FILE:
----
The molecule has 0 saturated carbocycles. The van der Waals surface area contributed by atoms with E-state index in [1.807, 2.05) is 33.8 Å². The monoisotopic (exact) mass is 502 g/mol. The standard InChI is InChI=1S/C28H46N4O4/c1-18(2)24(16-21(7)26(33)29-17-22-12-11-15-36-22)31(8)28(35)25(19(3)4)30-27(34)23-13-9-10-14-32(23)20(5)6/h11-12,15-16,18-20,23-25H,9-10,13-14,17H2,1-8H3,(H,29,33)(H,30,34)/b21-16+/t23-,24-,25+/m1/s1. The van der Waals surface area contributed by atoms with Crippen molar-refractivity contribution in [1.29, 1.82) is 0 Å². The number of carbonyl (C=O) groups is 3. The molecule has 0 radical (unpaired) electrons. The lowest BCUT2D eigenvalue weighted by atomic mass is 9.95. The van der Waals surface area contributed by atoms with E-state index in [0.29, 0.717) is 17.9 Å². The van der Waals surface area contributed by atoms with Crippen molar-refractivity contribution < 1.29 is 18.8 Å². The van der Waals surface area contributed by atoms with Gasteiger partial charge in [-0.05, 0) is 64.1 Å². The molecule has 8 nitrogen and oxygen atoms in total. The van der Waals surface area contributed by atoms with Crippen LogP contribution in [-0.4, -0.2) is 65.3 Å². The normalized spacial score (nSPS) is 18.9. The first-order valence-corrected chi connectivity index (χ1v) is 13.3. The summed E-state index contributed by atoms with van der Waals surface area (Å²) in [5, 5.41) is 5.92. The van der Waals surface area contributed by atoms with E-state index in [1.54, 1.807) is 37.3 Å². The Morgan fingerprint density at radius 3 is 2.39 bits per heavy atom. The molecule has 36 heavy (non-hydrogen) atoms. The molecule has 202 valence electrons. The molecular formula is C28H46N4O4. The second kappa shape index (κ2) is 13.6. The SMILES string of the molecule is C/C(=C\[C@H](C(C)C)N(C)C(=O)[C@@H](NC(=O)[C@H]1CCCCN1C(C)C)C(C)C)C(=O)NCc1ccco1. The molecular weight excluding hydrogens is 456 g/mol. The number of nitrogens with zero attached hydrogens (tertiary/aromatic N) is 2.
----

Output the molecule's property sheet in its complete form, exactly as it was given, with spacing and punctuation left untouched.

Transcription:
The molecule has 0 saturated carbocycles. The van der Waals surface area contributed by atoms with E-state index in [1.807, 2.05) is 33.8 Å². The monoisotopic (exact) mass is 502 g/mol. The standard InChI is InChI=1S/C28H46N4O4/c1-18(2)24(16-21(7)26(33)29-17-22-12-11-15-36-22)31(8)28(35)25(19(3)4)30-27(34)23-13-9-10-14-32(23)20(5)6/h11-12,15-16,18-20,23-25H,9-10,13-14,17H2,1-8H3,(H,29,33)(H,30,34)/b21-16+/t23-,24-,25+/m1/s1. The van der Waals surface area contributed by atoms with Crippen molar-refractivity contribution in [1.29, 1.82) is 0 Å². The number of carbonyl (C=O) groups is 3. The molecule has 0 radical (unpaired) electrons. The lowest BCUT2D eigenvalue weighted by atomic mass is 9.95. The van der Waals surface area contributed by atoms with E-state index in [0.29, 0.717) is 17.9 Å². The van der Waals surface area contributed by atoms with Crippen molar-refractivity contribution < 1.29 is 18.8 Å². The van der Waals surface area contributed by atoms with Gasteiger partial charge in [-0.05, 0) is 64.1 Å². The molecule has 8 nitrogen and oxygen atoms in total. The van der Waals surface area contributed by atoms with Crippen LogP contribution in [-0.4, -0.2) is 65.3 Å². The normalized spacial score (nSPS) is 18.9. The first-order valence-corrected chi connectivity index (χ1v) is 13.3. The summed E-state index contributed by atoms with van der Waals surface area (Å²) in [5, 5.41) is 5.92. The van der Waals surface area contributed by atoms with E-state index in [1.54, 1.807) is 37.3 Å². The Morgan fingerprint density at radius 3 is 2.39 bits per heavy atom. The molecule has 36 heavy (non-hydrogen) atoms. The molecule has 202 valence electrons. The molecular formula is C28H46N4O4. The second kappa shape index (κ2) is 13.6. The SMILES string of the molecule is C/C(=C\[C@H](C(C)C)N(C)C(=O)[C@@H](NC(=O)[C@H]1CCCCN1C(C)C)C(C)C)C(=O)NCc1ccco1. The molecular weight excluding hydrogens is 456 g/mol. The number of nitrogens with zero attached hydrogens (tertiary/aromatic N) is 2.